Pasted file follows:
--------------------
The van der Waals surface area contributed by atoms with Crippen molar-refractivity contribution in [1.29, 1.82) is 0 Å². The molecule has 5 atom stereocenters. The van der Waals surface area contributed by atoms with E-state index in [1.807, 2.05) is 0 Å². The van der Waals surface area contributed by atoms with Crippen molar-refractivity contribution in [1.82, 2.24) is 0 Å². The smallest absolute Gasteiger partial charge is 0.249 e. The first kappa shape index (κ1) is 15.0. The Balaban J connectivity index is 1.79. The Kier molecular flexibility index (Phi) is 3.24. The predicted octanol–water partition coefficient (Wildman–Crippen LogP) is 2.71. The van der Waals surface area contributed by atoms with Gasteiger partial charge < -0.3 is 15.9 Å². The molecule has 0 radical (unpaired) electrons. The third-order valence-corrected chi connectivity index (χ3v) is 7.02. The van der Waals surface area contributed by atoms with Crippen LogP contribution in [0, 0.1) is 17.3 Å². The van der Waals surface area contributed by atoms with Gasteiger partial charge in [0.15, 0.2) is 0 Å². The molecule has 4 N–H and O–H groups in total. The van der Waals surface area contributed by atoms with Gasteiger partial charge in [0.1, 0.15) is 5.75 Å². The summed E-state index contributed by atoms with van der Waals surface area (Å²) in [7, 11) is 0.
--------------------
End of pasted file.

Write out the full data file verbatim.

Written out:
The van der Waals surface area contributed by atoms with Crippen molar-refractivity contribution in [1.29, 1.82) is 0 Å². The molecule has 5 atom stereocenters. The van der Waals surface area contributed by atoms with E-state index in [1.807, 2.05) is 0 Å². The van der Waals surface area contributed by atoms with Crippen molar-refractivity contribution in [1.82, 2.24) is 0 Å². The smallest absolute Gasteiger partial charge is 0.249 e. The first kappa shape index (κ1) is 15.0. The Balaban J connectivity index is 1.79. The Kier molecular flexibility index (Phi) is 3.24. The predicted octanol–water partition coefficient (Wildman–Crippen LogP) is 2.71. The van der Waals surface area contributed by atoms with Gasteiger partial charge < -0.3 is 15.9 Å². The molecule has 0 radical (unpaired) electrons. The third-order valence-corrected chi connectivity index (χ3v) is 7.02. The van der Waals surface area contributed by atoms with Crippen LogP contribution in [0, 0.1) is 17.3 Å². The van der Waals surface area contributed by atoms with Gasteiger partial charge in [0.15, 0.2) is 0 Å². The molecule has 4 N–H and O–H groups in total. The van der Waals surface area contributed by atoms with Gasteiger partial charge in [0.1, 0.15) is 5.75 Å². The summed E-state index contributed by atoms with van der Waals surface area (Å²) in [7, 11) is 0.